# Linear elliptic partial differential equation and system

A partial differential equation (system) of the form

$$L u = f ,$$

where $L$ is the linear elliptic operator

$$\tag{1 } L u = \ \sum _ {| \alpha | \leq m } a _ \alpha ( x) D ^ \alpha u ( x) .$$

The operator (1) with real coefficients $a _ \alpha ( x)$ is elliptic at a point $x$ if the characteristic form

$$\omega ( x , \xi ) = \ \sum _ {| \alpha | = m } a _ \alpha ( x) \xi ^ \alpha$$

is definite at this point. Here $x = ( x _ {1} \dots x _ {n} ) \in \mathbf R ^ {n}$, $\alpha = ( \alpha _ {1} \dots \alpha _ {n} )$ is a multi-index (a set of non-negative integers), $| \alpha | = \sum {\alpha _ {i} }$, $\xi = ( \xi _ {1} \dots \xi _ {n} ) \in \mathbf R ^ {n}$, $D ^ \alpha = D _ {1} ^ {\alpha _ {1} } \dots D _ {n} ^ {\alpha _ {n} }$ and $\xi ^ \alpha = \xi _ {n} ^ {\alpha _ {1} } \dots \xi _ {n} ^ {\alpha _ {n} }$. In particular, the order $m$ of the operator $L$ must be even, $m = 2 m ^ \prime$. Up to sign the condition for definiteness of forms is written as

$$\tag{2 } (- 1) ^ {m ^ \prime } \omega ( x , \xi ) \geq \delta | \xi | ^ {m} ,\ \ \delta = \delta ( x) > 0 .$$

The operator $L$ is elliptic in a region $D$ if it is elliptic at every point $x \in D$, and it is uniformly elliptic in this region if there is a $\delta > 0$ in (2) that does not depend on $x$.

In the case of an equation of the second order,

$$\tag{3 } \sum _ {i , j = 1 } a _ {ij} ( x) \frac{\partial ^ {2} u }{\partial x _ {i} \partial x _ {j} } + \sum _ { i= } 1 ^ { n } a _ {i} ( x) \frac{\partial u }{\partial x _ {i} } + a ( x) u = f ( x) ,$$

this definition can be restated as follows. Equation (3) is elliptic in a region $D$ if at every point of $D$ by a change of independent variables it can be reduced to the canonical form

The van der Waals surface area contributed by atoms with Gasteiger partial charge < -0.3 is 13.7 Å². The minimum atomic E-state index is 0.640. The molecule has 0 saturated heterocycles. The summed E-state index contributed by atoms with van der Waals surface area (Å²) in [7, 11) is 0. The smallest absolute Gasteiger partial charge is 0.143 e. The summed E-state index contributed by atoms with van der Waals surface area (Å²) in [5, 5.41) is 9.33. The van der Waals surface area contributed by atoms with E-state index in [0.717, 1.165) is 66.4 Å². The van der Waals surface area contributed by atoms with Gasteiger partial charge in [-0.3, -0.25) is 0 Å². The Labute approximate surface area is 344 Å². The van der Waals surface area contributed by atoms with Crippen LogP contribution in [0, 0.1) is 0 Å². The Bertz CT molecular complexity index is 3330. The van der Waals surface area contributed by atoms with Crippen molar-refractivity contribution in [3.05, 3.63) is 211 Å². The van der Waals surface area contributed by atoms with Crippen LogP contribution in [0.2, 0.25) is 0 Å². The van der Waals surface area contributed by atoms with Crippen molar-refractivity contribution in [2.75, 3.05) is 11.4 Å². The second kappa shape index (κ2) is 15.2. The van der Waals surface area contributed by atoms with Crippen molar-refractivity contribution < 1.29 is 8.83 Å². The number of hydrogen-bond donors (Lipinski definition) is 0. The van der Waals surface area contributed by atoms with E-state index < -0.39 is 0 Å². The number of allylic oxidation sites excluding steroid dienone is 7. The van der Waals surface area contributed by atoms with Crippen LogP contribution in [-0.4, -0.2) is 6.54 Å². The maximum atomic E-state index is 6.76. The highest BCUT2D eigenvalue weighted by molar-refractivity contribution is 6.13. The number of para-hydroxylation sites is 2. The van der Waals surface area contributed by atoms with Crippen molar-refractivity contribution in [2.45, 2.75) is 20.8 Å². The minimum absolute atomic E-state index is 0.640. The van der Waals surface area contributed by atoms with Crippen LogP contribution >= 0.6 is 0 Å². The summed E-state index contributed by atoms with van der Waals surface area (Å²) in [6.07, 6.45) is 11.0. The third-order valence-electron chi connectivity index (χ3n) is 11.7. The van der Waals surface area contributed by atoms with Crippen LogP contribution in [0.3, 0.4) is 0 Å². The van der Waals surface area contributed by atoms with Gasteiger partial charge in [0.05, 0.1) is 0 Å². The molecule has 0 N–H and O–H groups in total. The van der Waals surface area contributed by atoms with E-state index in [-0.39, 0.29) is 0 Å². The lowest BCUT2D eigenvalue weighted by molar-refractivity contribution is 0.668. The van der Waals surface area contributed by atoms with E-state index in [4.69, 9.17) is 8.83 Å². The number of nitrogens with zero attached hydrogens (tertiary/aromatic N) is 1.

$$\Delta u + \sum _ {i = 1 } ^ { n } a _ {i} ( x) \frac{\partial u }{\partial x _ {i} } + a ( x) u = f ( x)$$

with the Laplace operator

$$\Delta = \ \frac{\partial ^ {2} }{\partial x _ {1} ^ {2} } + \dots + \frac{\partial ^ {2} }{\partial x _ {n} ^ {2} }$$

in the principal part. In the case of an elliptic partial differential equation in the plane, under very general assumptions about the coefficients $a _ {ij}$ such a transformation is possible not only at a point but also in the whole region (see [1]).

The simplest elliptic partial differential equation is the Laplace equation, and its solutions are called harmonic functions (cf. Harmonic function). Solutions of a linear elliptic partial differential equation can be characterized by the fact that they have many properties in common with harmonic functions. In the planar case every harmonic function is the real part of an analytic function; it is a real-analytic function of two variables. The solutions of a general linear elliptic partial differential equation $L u = f$ have a similar property. If the coefficients $a _ \alpha ( x)$, $| \alpha | \leq m$, and the right-hand side $f ( x)$ are analytic with respect to $x = ( x _ {1} \dots x _ {n} )$ in a region $D$, then any solution of this equation is also analytic.

There are other assertions of similar type. For example, if the coefficients and the right-hand side of $L u = f$ are continuously differentiable up to (and including) order $k$ and their $k$- th derivatives satisfy a Hölder condition with exponent $\alpha$, $0 < \alpha < 1$, then any solution has derivatives up to order $k + m$ satisfying a Hölder condition with the same exponent $\alpha$. Here the fact of belonging to a Hölder class is essential. If the coefficients and the right-hand side are only continuous, then the solution need not have continuous derivatives of order equal to the order of the equation. This is true even for the simplest linear elliptic partial differential equation, the Poisson equation

$$\Delta u = f .$$

The above-said refers to classical solutions, that is, solutions that have continuous derivatives up to the order of the equation. There are various generalizations of the concept of a solution.

For example, if the coefficients $a _ \alpha ( x)$ are sufficiently smooth, then for the operator (1) one can define the Lagrange adjoint operator

$$L ^ {*} u = \ \sum _ {| \alpha | \leq m } (- 1) ^ {| \alpha | } D ^ \alpha ( a _ \alpha u ) .$$

A locally integrable function $u ( x)$ is called a weak solution of the equation $L u = f$ if for all $\phi \in C _ {0} ^ \infty$( infinitely-differentiable functions with compact support) one has